Scales. A device used for measuring weights, and also used as a symbol of justice. Scales. A range that divides objects and people into different groups. Scales. A keratinous covering found on the outside of reptiles and fish. The directorial debut of Shahad Ameen, SCALES is a film layered with meaning. It follows the story of Hayat, a girl saved from being ritually sacrificed by her community to mermaids. She finds herself an outcast as a result and begins a transformation that transcends gender, tradition, and even species. While it may be framed through the fantastic there is something much deeper going on just beneath the surface.

The immediately striking feature of SCALES is that it eschews colour, instead choosing to be in black and white. This is a statement of intent, because by presenting itself in the binary, it is able to call attention to issues that suffer from such a categorisation. Hayat is our representative here, leading us on a journey into this society’s culture. Though she at first tries to comply with the society’s wishes – put in a room where she cannot interact with the outside world – he soon begins to challenge them, demanding a different fate. Upon proving herself, she is given the opportunity to try life with the boys, to take a step up the ladder of this patriarchal society. Yet Hayat is never comfortable here either. Violence towards her own horrifies her, as it did her father twelve years before, and though she tries to suppress parts of herself that do not fit, this eventually becomes untenable. In order to redeem the mistakes of her leaders, Hayat discovers that she must take her own path: that, in the end, she needs to be more grey.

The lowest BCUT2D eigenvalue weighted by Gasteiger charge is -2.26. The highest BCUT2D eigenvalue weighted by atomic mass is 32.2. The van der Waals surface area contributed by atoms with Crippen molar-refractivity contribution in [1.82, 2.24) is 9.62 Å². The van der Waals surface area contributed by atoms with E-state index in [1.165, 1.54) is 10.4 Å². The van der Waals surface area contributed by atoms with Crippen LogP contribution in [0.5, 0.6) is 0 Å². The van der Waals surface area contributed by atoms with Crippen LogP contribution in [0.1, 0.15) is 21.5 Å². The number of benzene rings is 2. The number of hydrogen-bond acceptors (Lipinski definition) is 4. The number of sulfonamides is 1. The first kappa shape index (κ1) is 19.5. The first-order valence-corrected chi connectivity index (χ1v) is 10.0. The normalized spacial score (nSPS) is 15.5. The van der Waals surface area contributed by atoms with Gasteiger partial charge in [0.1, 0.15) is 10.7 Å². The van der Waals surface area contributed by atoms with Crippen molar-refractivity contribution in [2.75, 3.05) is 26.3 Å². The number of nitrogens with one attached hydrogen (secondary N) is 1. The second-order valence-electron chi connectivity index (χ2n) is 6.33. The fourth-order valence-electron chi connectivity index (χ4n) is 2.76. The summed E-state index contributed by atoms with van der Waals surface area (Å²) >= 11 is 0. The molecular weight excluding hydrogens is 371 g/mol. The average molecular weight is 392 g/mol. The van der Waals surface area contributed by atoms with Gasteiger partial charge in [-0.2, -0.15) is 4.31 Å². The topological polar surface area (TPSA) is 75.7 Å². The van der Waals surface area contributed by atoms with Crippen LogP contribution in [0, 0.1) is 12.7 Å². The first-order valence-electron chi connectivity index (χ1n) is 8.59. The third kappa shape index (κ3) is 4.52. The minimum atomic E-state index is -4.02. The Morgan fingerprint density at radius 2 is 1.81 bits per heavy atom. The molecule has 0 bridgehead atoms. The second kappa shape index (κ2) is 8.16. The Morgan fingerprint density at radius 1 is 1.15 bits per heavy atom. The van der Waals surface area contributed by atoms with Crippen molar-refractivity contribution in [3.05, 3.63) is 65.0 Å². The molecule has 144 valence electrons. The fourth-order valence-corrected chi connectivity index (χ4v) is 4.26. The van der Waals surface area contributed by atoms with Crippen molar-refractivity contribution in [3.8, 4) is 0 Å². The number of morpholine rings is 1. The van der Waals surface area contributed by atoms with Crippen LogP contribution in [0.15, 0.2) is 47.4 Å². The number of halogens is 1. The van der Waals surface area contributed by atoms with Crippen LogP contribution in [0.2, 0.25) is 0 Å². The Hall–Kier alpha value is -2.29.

Though the subtext and symbolism are heavy within this story, SCALES itself is not. One of the shortest features playing at the London Film Festival, clocking in at a tight 75 minutes, there is little excess to weigh the film down. Dialogue is used sparingly to enhance moments of character or to reveal important information, rather than falling into the tendency to explain in excessive detail. Indeed, much of SCALES could take place at any time and anywhere, with background detail pared down to the bare minimum. A further respite from modern filmmaking is to be found in the absence of a visual effects barrage. When the few, tasteful shots do arrive, their impact is that much the greater, providing some truly beautiful moments within what is already a well-shot film. Big budget productions, it seems, have a lot to learn.

Short but sweet, and laden with symbolism, Shahad Ameen’s directorial debut has more than enough power to capture the imagination. Though its distribution will probably be limited, it is definitely worth watching on the big screen, where its striking simplicity will be all the more powerful. Hopefully – like the runaway success of the similarly nautical BAIT – audiences will be drawn in hook, line and sinker.

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